Aside from making it difficult to fit into pants, sporting a so-called beer belly or mushy middle may actually kill you! What’s more astonishing, the mortality risk of having belly fat is actually worse than being overweight overall!
In their study
, published in the latest edition of Annals of Internal Medicine, researchers analyzed over 15,000 people for the relationship between obesity patterns and total and cardiovascular mortality risk. They defined obesity patterns using Body Mass Index (BMI) and waist-to-hip ratio (WHR).
The team reported that people with normal-weight central obesity, i.e. those with belly fat, had the worst long-term survival. Specifically, for two men with normal BMI, the man with belly fat has a higher risk of dying than the man whose weight is distributed across the body. In addition, the increased risk is not sex-specific, so women are just as affected as men.
These results further debunk a commonly held belief that a normal BMI is sufficient to be healthy. BMIs measure body fat factoring in height and weight, but it is not informative about where the fat is located. And if there’s one takeaway from this research, it’s that location matters! It’s not just about how much fat, but where it is in the body. Being skinny elsewhere in the body is not enough to compensate for the dangers of belly fat. This means that having a normal BMI is not license to indulge and forget the treadmill.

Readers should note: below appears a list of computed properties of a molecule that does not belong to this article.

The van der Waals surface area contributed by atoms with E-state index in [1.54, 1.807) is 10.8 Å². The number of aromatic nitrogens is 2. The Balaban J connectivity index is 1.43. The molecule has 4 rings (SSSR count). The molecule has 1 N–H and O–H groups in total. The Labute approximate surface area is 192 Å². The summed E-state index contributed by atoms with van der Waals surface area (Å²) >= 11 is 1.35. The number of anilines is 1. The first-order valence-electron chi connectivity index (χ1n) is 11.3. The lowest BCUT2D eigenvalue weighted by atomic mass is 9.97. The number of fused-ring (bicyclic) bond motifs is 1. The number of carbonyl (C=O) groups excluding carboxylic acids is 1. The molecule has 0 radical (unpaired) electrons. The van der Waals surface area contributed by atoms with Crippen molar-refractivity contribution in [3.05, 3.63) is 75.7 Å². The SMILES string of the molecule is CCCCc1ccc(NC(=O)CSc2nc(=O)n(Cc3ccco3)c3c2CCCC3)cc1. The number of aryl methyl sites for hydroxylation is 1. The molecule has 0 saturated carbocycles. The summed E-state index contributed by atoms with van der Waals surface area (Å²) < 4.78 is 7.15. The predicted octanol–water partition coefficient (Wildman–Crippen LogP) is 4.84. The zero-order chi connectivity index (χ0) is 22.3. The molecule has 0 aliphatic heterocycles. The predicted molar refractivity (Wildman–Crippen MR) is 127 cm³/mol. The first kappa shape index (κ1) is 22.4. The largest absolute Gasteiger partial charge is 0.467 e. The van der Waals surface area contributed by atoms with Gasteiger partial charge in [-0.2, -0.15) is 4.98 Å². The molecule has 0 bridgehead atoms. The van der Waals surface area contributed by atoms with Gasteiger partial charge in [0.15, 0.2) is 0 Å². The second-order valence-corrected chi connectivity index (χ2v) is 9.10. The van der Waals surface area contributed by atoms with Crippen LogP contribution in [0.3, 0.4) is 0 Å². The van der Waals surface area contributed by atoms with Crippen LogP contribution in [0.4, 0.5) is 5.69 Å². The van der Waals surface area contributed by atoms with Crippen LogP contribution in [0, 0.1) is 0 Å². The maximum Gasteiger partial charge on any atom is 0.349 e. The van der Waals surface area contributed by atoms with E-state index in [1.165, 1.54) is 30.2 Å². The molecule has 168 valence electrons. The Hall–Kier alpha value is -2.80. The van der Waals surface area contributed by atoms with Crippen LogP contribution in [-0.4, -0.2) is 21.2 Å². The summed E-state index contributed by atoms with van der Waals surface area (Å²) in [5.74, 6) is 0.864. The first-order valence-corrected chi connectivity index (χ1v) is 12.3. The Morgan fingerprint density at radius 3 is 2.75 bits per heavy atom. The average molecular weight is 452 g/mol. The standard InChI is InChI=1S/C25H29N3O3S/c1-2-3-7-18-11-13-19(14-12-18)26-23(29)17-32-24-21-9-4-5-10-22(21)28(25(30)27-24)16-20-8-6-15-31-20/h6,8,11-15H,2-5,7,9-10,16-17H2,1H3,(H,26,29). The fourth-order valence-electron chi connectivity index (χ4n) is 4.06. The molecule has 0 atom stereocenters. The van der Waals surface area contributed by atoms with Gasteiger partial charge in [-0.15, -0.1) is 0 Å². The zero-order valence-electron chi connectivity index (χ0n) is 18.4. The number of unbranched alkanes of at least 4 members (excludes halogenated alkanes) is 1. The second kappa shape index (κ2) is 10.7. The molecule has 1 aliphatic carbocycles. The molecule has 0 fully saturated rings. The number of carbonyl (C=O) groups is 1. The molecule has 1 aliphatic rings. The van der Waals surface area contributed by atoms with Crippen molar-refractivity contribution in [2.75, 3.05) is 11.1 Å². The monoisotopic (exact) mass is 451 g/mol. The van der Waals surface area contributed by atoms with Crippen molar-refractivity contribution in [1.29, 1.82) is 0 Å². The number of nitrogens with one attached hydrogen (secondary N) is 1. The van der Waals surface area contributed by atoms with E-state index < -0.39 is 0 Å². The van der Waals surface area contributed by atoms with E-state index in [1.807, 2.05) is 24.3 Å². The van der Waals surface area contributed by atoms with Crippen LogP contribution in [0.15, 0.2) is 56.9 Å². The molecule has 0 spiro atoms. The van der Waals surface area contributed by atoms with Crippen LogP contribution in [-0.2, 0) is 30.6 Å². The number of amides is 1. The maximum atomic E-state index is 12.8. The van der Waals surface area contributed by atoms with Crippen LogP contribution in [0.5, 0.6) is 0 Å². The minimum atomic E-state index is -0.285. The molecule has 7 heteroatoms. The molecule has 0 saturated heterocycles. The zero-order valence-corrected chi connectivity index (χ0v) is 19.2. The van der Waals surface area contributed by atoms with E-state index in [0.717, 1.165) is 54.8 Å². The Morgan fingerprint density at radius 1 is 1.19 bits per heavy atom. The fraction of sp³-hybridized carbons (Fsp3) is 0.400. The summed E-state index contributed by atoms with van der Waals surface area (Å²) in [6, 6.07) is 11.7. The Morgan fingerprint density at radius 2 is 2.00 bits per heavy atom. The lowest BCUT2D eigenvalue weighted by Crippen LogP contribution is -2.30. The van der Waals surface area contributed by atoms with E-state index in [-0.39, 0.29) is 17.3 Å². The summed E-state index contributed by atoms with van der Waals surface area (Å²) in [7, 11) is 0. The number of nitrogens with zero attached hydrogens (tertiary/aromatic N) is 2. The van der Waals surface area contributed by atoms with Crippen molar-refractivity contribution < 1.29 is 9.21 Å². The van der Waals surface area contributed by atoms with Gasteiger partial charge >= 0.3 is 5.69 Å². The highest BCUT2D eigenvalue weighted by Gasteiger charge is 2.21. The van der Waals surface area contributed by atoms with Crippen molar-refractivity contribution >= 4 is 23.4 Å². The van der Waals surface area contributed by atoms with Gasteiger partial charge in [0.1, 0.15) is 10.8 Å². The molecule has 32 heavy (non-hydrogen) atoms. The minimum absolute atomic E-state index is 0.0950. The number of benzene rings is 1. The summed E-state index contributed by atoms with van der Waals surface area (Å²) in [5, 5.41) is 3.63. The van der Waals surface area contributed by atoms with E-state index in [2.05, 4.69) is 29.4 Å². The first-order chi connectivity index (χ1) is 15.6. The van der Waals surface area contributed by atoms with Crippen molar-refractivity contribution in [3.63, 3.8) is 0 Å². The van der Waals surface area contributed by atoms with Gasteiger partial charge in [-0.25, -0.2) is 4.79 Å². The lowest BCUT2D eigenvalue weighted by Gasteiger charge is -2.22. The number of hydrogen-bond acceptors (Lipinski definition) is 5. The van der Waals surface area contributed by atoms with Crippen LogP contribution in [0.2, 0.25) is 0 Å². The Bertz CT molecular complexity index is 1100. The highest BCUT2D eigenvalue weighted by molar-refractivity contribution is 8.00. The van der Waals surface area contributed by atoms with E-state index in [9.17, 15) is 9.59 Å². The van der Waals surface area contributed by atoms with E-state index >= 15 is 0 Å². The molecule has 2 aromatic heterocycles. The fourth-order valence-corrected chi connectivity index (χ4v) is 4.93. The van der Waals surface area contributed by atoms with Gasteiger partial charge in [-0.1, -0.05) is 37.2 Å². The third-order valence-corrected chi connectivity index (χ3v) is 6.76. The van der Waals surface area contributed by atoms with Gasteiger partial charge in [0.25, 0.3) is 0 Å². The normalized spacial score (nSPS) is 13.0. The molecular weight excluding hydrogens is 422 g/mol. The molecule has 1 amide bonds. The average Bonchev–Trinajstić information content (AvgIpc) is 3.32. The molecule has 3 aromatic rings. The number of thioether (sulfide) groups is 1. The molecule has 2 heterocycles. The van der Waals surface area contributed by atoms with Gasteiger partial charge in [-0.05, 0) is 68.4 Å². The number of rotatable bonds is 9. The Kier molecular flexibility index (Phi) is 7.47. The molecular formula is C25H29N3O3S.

Given that his study showed increased mortality rates compared to people with even body weight distribution, could the risk be lowered if people “evened out” their weight? Absolutely not! Dr. Francisco Lopez-Jimenez
, senior author of the research, was quick to nip this myth in the bud.
"Keep in mind this doesn't give people license to eat anything they want to even out their fat," Lopez-Jimenez said. "I've gotten a few of those notes that say that is what some people plan to do. I hope they are joking."
We all know too much body fat is unhealthy, but what makes belly fat the most dangerous type of fat? Belly fat is also known as visceral fat, as it extends deep inside the body and envelopes vital organs like the heart, stomach, liver, and pancreas. The proximity and abundance of the fat increases the conversion of fat into cholesterol that can leech into the bloodstream and cause plaque buildups in the arteries. This is why belly fat is associated with high risk for coronary artery disease and cardiovascular disease. Belly fat also contributes to a multitude of other healthy problems, such as Type 2 diabetes and cancer.
But before you jump to the next weight-loss pills, consider two things: belly fat is one of the most stubborn fat to trim (courtesy of our hunter and gatherer past), and most weight-loss meds are ineffective long-term
. So, Dr. Lopez-Jimenez recommends an old health adage: a combination of a solid, healthy diet with regular cardio exercise. In addition to diet and exercise, he recommends that reducing your stress levels can help deflate that spare tire.